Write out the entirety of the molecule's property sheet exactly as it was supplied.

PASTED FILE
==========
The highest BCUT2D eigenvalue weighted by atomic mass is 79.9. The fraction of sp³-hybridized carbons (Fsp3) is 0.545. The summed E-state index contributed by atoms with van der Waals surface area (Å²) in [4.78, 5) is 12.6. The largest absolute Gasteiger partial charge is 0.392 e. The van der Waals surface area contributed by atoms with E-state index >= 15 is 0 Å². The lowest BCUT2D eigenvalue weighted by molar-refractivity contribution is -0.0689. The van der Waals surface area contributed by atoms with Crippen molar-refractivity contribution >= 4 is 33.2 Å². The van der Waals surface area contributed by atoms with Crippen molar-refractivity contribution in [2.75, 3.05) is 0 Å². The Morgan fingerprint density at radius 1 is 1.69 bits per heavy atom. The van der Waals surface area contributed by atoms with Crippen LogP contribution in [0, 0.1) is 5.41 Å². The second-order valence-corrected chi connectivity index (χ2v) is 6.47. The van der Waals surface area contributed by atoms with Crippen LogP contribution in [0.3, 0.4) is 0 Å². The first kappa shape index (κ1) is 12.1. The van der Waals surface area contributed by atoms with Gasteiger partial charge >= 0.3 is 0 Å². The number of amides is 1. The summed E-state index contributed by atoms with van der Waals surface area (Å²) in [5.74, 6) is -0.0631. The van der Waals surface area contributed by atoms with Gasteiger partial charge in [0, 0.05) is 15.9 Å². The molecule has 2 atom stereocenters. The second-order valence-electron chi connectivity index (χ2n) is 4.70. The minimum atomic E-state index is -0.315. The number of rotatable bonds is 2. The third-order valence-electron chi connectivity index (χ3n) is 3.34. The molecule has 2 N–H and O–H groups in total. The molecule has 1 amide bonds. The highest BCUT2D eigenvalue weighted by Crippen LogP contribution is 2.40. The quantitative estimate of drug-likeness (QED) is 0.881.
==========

The highest BCUT2D eigenvalue weighted by atomic mass is 79.9. The fraction of sp³-hybridized carbons (Fsp3) is 0.545. The summed E-state index contributed by atoms with van der Waals surface area (Å²) in [4.78, 5) is 12.6. The largest absolute Gasteiger partial charge is 0.392 e. The van der Waals surface area contributed by atoms with E-state index >= 15 is 0 Å². The lowest BCUT2D eigenvalue weighted by molar-refractivity contribution is -0.0689. The van der Waals surface area contributed by atoms with Crippen molar-refractivity contribution >= 4 is 33.2 Å². The van der Waals surface area contributed by atoms with Crippen molar-refractivity contribution in [2.75, 3.05) is 0 Å². The Morgan fingerprint density at radius 1 is 1.69 bits per heavy atom. The van der Waals surface area contributed by atoms with Crippen LogP contribution in [0, 0.1) is 5.41 Å². The second-order valence-corrected chi connectivity index (χ2v) is 6.47. The van der Waals surface area contributed by atoms with Crippen LogP contribution in [0.3, 0.4) is 0 Å². The first kappa shape index (κ1) is 12.1. The van der Waals surface area contributed by atoms with Gasteiger partial charge >= 0.3 is 0 Å². The number of amides is 1. The summed E-state index contributed by atoms with van der Waals surface area (Å²) in [5.74, 6) is -0.0631. The van der Waals surface area contributed by atoms with Gasteiger partial charge in [0, 0.05) is 15.9 Å². The molecule has 2 atom stereocenters. The second-order valence-electron chi connectivity index (χ2n) is 4.70. The minimum atomic E-state index is -0.315. The number of rotatable bonds is 2. The third-order valence-electron chi connectivity index (χ3n) is 3.34. The molecule has 2 N–H and O–H groups in total. The molecule has 1 amide bonds. The highest BCUT2D eigenvalue weighted by Crippen LogP contribution is 2.40. The quantitative estimate of drug-likeness (QED) is 0.881.